- Which workout should I choose?
- What running routes are nearby?
A home screen can also be compared to a train station because it serves as the initial destination for any user who launches an app, whether they are doing so for the first time or coming back. A home screen can be organised in a variety of ways. Depending on what your app offers, you can choose to display a variety of options, the complete navigation menu, or just one.
Any fitness software should provide user statistics and a progress bar, especially if it tracks your activities. It is always satisfying to observe progress, whether a user is keeping track of the pounds they’ve shed or the more kilometres they’ve run.
It all boils down to choosing the proper data visualisation when it comes to showing numbers. Nobody enjoys reading or seeing raw data in numbers and words. Instead of a bunch of figures that you must examine manually, it is much simpler to comprehend your running progress or your calorie intake when you view the data in a graph with different colours denoting each section.
It is recommended to keep your charts and graphs to their most basic components and strive for a fairly minimalistic design if you want your data display to be effective. The basic goal of data visualisation is to make data easier for users to grasp. Too many components cluttered together can simply increase confusion.
Building a community
It’s time to consider factors other than user profiles and structure. An amazing feature to take into account when creating your app is an app community, which is becoming more and more popular daily.
Building communities around fitness apps can support consumers in continuing their fitness journey even when it becomes difficult, which is very typical. They can find the support they require to continue working toward their objectives by joining a community and associating with people who share their interests.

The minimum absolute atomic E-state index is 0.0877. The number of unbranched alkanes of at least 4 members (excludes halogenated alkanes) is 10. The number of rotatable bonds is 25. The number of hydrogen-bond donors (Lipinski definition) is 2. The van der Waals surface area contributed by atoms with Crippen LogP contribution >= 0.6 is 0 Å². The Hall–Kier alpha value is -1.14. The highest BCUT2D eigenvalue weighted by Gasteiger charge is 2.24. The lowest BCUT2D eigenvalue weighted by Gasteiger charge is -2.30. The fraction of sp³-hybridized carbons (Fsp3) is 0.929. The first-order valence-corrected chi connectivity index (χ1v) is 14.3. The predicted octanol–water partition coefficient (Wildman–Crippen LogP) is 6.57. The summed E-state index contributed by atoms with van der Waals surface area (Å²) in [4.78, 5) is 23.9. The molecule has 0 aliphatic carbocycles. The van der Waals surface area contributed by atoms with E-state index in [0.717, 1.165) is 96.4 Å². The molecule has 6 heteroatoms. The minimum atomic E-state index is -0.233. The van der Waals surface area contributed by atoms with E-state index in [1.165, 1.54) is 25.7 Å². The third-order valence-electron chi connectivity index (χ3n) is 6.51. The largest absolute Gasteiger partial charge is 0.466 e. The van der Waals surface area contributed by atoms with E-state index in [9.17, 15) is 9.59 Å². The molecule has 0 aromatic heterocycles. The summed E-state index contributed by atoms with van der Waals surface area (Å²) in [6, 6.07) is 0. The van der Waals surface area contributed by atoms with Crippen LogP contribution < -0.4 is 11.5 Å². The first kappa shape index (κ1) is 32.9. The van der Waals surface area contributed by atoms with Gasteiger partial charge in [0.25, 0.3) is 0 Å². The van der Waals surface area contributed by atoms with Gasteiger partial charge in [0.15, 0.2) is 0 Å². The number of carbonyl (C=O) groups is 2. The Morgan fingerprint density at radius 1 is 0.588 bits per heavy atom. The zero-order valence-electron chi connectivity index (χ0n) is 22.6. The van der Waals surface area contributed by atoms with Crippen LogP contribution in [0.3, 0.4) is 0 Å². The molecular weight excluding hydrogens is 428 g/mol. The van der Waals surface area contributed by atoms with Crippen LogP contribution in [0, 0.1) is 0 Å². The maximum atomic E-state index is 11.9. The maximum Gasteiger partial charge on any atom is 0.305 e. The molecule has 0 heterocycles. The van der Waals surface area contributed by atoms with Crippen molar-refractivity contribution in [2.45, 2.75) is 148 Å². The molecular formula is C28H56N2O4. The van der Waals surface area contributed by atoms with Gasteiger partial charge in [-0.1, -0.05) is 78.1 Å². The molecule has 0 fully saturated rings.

Community engagement can come in a variety of forms, from separate screens to various pop-ups. You might think of examples like:
- A feed where users can see the achievements of their friends
- Daily challenges
- Allowing users to contribute to the app: adding new running routes, recipes, sharing advice, etc.
- A chat area
Your fitness app will draw more users who are looking for extra support on their quest for good health if you include a community component. We’re all aware that success requires a collaborative effort.
Fitness app gamification is not required in any manner; it is merely a fun technique to increase involvement. Gamification typically appears in apps as a separate game component. But some fitness apps, like Zombies Run, completely rely on the game experience to serve as their incentive tool.
Adding challenges, badges, achievements, leader boards, and a lot more are typical methods to include gamification into your fitness mobile app design. These features will undoubtedly increase the appeal of your software and give consumers a special way to become active.
Let’s face it, maintaining a healthy weight is not always enjoyable, especially when you first start. Not everyone uses fitness apps because they enjoy working out a lot. Some people simply decide it’s time to start exercising or losing weight and download a fitness app to support them. You may assist users in achieving their goals while having fun by incorporating gamification.
Your main priorities for your app will probably be a convenient home screen and well-organised information, whether it’s a training app or a running app. What about other screens, though? Your app determines everything. Additional screens you might include are:
- Calorie counter
- Calendar and scheduling
- Activity tracker
- Barcode scanner and
- Social media integration